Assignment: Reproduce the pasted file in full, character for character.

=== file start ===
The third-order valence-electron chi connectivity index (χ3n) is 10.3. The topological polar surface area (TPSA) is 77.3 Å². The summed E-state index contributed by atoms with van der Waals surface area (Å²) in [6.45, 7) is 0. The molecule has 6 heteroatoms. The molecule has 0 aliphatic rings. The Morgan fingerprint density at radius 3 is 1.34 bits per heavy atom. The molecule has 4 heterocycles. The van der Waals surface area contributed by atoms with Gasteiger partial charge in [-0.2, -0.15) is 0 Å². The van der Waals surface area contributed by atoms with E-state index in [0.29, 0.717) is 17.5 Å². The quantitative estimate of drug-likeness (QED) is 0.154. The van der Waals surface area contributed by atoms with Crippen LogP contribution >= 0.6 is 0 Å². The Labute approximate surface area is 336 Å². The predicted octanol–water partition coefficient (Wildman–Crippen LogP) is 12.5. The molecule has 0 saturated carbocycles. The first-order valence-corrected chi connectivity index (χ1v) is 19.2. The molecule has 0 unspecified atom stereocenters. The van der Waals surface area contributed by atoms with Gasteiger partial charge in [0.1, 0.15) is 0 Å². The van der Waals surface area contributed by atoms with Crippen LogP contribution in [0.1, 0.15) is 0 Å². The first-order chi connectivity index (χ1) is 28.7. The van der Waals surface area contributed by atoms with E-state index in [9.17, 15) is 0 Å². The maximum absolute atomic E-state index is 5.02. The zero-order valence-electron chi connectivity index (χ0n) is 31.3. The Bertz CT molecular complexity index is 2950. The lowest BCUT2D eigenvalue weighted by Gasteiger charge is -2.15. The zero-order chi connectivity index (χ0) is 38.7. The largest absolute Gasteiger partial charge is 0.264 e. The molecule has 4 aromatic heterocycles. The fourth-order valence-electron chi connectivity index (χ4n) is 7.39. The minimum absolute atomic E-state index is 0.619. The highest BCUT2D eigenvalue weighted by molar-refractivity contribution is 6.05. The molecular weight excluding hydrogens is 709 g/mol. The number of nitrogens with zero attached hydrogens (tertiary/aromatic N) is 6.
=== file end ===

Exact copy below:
The third-order valence-electron chi connectivity index (χ3n) is 10.3. The topological polar surface area (TPSA) is 77.3 Å². The summed E-state index contributed by atoms with van der Waals surface area (Å²) in [6.45, 7) is 0. The molecule has 6 heteroatoms. The molecule has 0 aliphatic rings. The Morgan fingerprint density at radius 3 is 1.34 bits per heavy atom. The molecule has 4 heterocycles. The van der Waals surface area contributed by atoms with Gasteiger partial charge in [-0.2, -0.15) is 0 Å². The van der Waals surface area contributed by atoms with E-state index in [0.29, 0.717) is 17.5 Å². The quantitative estimate of drug-likeness (QED) is 0.154. The van der Waals surface area contributed by atoms with Crippen LogP contribution >= 0.6 is 0 Å². The Labute approximate surface area is 336 Å². The predicted octanol–water partition coefficient (Wildman–Crippen LogP) is 12.5. The molecule has 0 saturated carbocycles. The first-order valence-corrected chi connectivity index (χ1v) is 19.2. The molecule has 0 unspecified atom stereocenters. The van der Waals surface area contributed by atoms with Gasteiger partial charge in [0.1, 0.15) is 0 Å². The van der Waals surface area contributed by atoms with Crippen LogP contribution in [0.1, 0.15) is 0 Å². The first-order chi connectivity index (χ1) is 28.7. The van der Waals surface area contributed by atoms with E-state index in [9.17, 15) is 0 Å². The maximum absolute atomic E-state index is 5.02. The zero-order valence-electron chi connectivity index (χ0n) is 31.3. The Bertz CT molecular complexity index is 2950. The lowest BCUT2D eigenvalue weighted by Gasteiger charge is -2.15. The zero-order chi connectivity index (χ0) is 38.7. The largest absolute Gasteiger partial charge is 0.264 e. The molecule has 4 aromatic heterocycles. The fourth-order valence-electron chi connectivity index (χ4n) is 7.39. The minimum absolute atomic E-state index is 0.619. The highest BCUT2D eigenvalue weighted by molar-refractivity contribution is 6.05. The molecular weight excluding hydrogens is 709 g/mol. The number of nitrogens with zero attached hydrogens (tertiary/aromatic N) is 6.